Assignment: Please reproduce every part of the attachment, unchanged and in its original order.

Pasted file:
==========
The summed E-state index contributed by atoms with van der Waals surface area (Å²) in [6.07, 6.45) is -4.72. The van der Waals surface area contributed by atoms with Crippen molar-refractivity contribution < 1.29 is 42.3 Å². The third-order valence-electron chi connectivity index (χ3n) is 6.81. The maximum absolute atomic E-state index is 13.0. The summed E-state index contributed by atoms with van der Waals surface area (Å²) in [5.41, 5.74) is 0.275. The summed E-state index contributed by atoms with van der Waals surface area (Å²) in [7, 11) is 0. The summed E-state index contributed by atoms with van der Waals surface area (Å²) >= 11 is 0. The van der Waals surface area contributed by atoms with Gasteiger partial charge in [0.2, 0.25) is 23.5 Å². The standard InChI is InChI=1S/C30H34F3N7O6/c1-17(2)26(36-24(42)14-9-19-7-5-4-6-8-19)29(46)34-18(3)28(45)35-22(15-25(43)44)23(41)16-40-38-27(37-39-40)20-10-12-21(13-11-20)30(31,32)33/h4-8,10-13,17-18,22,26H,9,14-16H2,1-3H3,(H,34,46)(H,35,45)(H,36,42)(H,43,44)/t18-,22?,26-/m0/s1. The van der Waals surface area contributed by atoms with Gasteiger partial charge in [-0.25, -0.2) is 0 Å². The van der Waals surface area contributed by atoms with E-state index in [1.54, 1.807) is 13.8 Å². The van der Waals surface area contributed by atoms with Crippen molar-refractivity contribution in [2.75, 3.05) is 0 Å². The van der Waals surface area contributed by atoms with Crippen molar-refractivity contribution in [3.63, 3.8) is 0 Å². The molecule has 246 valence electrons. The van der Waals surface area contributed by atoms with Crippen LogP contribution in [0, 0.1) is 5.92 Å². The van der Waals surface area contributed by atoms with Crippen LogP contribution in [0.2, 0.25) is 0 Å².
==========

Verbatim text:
The summed E-state index contributed by atoms with van der Waals surface area (Å²) in [6.07, 6.45) is -4.72. The van der Waals surface area contributed by atoms with Crippen molar-refractivity contribution < 1.29 is 42.3 Å². The third-order valence-electron chi connectivity index (χ3n) is 6.81. The maximum absolute atomic E-state index is 13.0. The summed E-state index contributed by atoms with van der Waals surface area (Å²) in [5.41, 5.74) is 0.275. The summed E-state index contributed by atoms with van der Waals surface area (Å²) in [7, 11) is 0. The summed E-state index contributed by atoms with van der Waals surface area (Å²) >= 11 is 0. The van der Waals surface area contributed by atoms with Gasteiger partial charge in [0.2, 0.25) is 23.5 Å². The standard InChI is InChI=1S/C30H34F3N7O6/c1-17(2)26(36-24(42)14-9-19-7-5-4-6-8-19)29(46)34-18(3)28(45)35-22(15-25(43)44)23(41)16-40-38-27(37-39-40)20-10-12-21(13-11-20)30(31,32)33/h4-8,10-13,17-18,22,26H,9,14-16H2,1-3H3,(H,34,46)(H,35,45)(H,36,42)(H,43,44)/t18-,22?,26-/m0/s1. The van der Waals surface area contributed by atoms with Gasteiger partial charge in [-0.25, -0.2) is 0 Å². The van der Waals surface area contributed by atoms with E-state index in [1.54, 1.807) is 13.8 Å². The van der Waals surface area contributed by atoms with Crippen molar-refractivity contribution in [2.75, 3.05) is 0 Å². The van der Waals surface area contributed by atoms with Crippen molar-refractivity contribution in [3.63, 3.8) is 0 Å². The molecule has 246 valence electrons. The van der Waals surface area contributed by atoms with Crippen LogP contribution in [0, 0.1) is 5.92 Å². The van der Waals surface area contributed by atoms with Crippen LogP contribution in [0.2, 0.25) is 0 Å².